The race for the most fuel efficient hybrid family sedan heats up.
Ford and Toyota are involved in the automotive equivalent of a poker game. That game involves its midsize family sedans, the Toyota Camry and the Ford Fusion. Not the gasoline-powered models, rather the sedans that employ gas-electric hybrid technology.
Hybrid v. Hybrid
The Toyota Camry Hybrid came to the market first and immediately built on the success of the smaller Toyota Prius. The Camry Hybrid isn’t the only midsize hybrid sedan on the market, but it is the one of the few successful ones. However, beginning with the 2010 model year, the Ford Fusion Hybrid appeared and immediately blew past the Camry’s 33 mpg city, 34 mpg highway fuel economy rating, delivering an EPA-rated 41 mpg city, 36 mpg highway.
Toyota, of course, wasn’t about to cede anything to Ford, at least not for long. Two years later, with the introduction of the next generation Camry, the 2012 Toyota Camry Hybrid is now rated at 43 mpg city, 39 mpg highway. The Fusion Hybrid’s numbers haven’t changed, thus Toyota’s midsize sedan has moved back into first place.
2013 Ford Fusion Hybrid
Ford, however, insists that the next generation Fusion Hybrid will once again top the Camry Hybrid. Ford has been hinting that it will resume leadership in the family sedan hybrid segment when the hybrid version of its Fusion goes on sale this fall. That model (pictured) is expected to deliver 47 mpg city, 44 mpg highway if Ford’s projections are accurate.
How is Ford able to move ahead of Toyota? By continuously improving upon its technology. Specifically, Ford has been investing in new technologies to help the Fusion Hybrid toward its loftier goals and now holds nearly 500 patents on hybrid components including its innovative powersplit architecture system which is being used by the Fusion Hybrid and the plug-in hybrid Fusion Energi. An in-house inventor, Ming Kuang, has been leading the effort for Ford and 40 of the 461 patents that fall under the hybrid category have his name on them.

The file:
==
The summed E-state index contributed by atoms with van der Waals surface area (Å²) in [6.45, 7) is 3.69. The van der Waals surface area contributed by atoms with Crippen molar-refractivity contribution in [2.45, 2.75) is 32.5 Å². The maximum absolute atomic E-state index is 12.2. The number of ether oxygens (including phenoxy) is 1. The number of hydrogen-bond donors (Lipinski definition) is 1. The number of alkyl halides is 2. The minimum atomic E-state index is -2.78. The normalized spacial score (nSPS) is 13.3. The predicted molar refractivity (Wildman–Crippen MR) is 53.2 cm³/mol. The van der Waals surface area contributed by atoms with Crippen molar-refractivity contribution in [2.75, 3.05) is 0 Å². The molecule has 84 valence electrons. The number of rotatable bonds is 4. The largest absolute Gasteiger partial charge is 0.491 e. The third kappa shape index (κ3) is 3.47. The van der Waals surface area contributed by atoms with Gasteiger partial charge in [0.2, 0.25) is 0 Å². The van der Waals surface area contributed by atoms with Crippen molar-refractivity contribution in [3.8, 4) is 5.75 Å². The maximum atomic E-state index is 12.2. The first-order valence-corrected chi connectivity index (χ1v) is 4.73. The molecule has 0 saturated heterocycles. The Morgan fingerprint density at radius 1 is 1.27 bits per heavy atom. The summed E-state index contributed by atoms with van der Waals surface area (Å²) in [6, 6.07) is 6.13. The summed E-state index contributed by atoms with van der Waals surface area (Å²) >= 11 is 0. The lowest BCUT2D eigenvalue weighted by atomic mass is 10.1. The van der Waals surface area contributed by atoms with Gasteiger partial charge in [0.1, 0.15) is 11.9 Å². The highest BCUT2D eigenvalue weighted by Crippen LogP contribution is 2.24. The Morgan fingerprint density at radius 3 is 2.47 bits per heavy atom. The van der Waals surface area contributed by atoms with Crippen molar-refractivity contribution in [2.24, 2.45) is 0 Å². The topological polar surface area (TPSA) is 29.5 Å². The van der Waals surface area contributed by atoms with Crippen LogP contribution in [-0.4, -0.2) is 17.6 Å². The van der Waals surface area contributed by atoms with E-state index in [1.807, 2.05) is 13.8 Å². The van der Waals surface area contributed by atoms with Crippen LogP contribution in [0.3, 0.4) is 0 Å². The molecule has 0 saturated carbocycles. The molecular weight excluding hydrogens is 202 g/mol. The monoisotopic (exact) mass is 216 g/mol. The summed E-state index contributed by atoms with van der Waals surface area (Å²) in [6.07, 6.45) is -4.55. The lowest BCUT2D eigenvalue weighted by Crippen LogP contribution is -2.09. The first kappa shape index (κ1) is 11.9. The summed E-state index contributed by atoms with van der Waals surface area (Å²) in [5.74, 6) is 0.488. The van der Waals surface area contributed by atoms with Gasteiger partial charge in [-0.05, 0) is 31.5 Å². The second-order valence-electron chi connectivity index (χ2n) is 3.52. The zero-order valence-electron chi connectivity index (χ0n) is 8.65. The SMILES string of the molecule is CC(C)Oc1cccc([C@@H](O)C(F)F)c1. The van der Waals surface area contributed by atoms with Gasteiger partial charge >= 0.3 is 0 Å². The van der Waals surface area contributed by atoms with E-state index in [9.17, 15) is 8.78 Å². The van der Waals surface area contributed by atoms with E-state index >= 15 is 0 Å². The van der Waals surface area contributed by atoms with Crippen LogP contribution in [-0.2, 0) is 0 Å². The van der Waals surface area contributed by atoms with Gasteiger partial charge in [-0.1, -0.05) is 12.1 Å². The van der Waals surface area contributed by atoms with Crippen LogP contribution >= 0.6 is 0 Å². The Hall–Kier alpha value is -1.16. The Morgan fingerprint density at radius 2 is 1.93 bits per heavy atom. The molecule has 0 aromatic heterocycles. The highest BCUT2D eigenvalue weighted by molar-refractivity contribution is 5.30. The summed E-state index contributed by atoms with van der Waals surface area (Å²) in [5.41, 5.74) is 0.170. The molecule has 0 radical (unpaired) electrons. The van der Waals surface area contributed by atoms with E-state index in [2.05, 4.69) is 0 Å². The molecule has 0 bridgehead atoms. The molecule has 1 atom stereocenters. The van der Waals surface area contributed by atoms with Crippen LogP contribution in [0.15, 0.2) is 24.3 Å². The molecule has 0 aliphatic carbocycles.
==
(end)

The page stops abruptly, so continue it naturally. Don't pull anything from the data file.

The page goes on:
Kuang, who is a committed environmentalist, explained his desire to provide a cleaner world through advanced technologies, “The work on the Fusion Hybrid is all about a commitment I made a long time ago to have a positive effect on our environment. It’s about helping make the world my children live in – and the world my children’s children will live in – a better place.”
Improved Hybrid Technologies
One of the patents covers the display system for the Fusion Energi plug-in hybrid that shows how efficiently the power of the car is being used. That model, schedule to roll out late this year, is projected to achieve a better MPG equivalent in electric mode than Toyota Prius plug-in hybrid. Some estimates offered by Ford has that model delivering the equivalent of 100 MPGe, a number that approaches what the Nissan LEAF delivers.
Improved hybrid technologies is making the case for electric vehicles harder to defend. Although hybrids are more expensive than equivalent gasoline models, vehicles like the Fusion Hybrid and Camry Hybrid are showing us that the extra cost of these models can be recouped faster. With gas approaching $4 per gallon once again and the Obama administration considering boosting the EV tax credit from $7,500 to $10,000, policy makers may find that hybrids offer a more practical solution to helping America reduce its dependency on foreign sources of oil.
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Photo: Ford Motor Company